‘Abilene Forever’ one of many songs about Abilene
The other day I was having lunch with a group of ladies after speaking to their club, and one of the women at our table said her grandmother or great-grandmother used to sing a song she learned in elementary school here.
The song was “Abilene Forever” and it was written and taught – mandated – to the children by “Professor” J.C. Watts, who taught in Abilene from 1909-1917. The woman knew the song by heart because it had been passed down to her from three or four generations.
But, she said, she’s never seen it in any history or book about Abilene.
“Actually,” I said, “Joe Specht wrote about it in his book ‘Abilene in Song: The Women There Don’t Treat You Mean,’” published in 2017.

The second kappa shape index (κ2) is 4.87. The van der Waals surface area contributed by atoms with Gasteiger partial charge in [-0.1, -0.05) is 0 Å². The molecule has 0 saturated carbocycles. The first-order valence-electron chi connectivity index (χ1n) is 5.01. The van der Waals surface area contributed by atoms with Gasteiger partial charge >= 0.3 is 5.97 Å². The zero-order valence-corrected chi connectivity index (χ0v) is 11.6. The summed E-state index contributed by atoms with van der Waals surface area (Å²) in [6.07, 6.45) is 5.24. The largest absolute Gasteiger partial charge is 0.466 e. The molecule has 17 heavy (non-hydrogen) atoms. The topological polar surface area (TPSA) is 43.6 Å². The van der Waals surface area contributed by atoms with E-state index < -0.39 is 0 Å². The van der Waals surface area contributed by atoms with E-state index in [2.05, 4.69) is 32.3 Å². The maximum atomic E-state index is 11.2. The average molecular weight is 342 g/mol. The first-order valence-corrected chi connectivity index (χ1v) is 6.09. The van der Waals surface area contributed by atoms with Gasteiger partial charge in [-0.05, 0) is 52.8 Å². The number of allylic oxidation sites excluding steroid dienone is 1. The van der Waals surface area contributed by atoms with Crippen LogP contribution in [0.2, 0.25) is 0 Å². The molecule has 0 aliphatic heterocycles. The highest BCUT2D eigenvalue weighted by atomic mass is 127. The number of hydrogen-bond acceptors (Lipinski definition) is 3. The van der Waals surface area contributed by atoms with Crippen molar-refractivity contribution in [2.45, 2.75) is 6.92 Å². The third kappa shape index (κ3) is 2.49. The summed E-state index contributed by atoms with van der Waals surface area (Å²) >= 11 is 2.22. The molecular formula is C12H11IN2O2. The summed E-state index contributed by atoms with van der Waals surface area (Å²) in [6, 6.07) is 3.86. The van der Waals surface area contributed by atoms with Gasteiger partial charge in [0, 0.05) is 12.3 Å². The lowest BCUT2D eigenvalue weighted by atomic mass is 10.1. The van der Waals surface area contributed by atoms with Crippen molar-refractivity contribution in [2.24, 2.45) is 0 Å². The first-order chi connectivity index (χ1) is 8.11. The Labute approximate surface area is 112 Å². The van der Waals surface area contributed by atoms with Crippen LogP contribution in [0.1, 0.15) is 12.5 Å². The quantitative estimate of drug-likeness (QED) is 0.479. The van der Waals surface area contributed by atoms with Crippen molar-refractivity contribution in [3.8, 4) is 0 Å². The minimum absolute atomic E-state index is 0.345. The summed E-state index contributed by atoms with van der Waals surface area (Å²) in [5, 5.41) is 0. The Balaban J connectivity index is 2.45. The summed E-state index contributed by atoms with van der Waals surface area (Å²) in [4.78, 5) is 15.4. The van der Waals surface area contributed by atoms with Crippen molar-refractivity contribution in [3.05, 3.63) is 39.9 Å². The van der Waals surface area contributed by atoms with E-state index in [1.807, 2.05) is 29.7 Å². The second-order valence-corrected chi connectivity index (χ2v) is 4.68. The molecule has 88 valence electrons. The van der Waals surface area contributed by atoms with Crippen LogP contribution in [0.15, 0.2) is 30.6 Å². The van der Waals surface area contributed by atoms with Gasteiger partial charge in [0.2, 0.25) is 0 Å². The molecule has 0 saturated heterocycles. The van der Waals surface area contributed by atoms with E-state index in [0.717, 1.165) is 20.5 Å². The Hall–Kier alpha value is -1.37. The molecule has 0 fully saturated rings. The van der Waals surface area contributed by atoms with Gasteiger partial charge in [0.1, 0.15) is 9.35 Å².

It wasn’t in the first volume he wrote, called “The Women There Don’t Treat You Mean: Abilene in Song” (2006). He learned about Professor Watts after the first book was published, so when he asked Texas Star to publish a revised edition, that was one of several dozen new entries.
The song starts like this:
“Abilene forever, Abilene forever,
“Beautiful city with prairie dog holes”
It goes on to discuss Indian heads, butter cups and china blooms.
Obviously, it made a lasting impression on his students. And you can read about that song, and the many other songs that are about Abilene or mention Abilene, in Joe’s book, which also includes a CD by Abilene pharmacist/songwriter Greg Young of five of the songs.
“Abilene Forever” is not on the CD, but if you would like to hear it, you might ask Jan Woodward to sing it to you.
The book and CD were $20, but now you can get the set for just $12, autographed by Joe and Greg, exclusively at Texas Star Trading.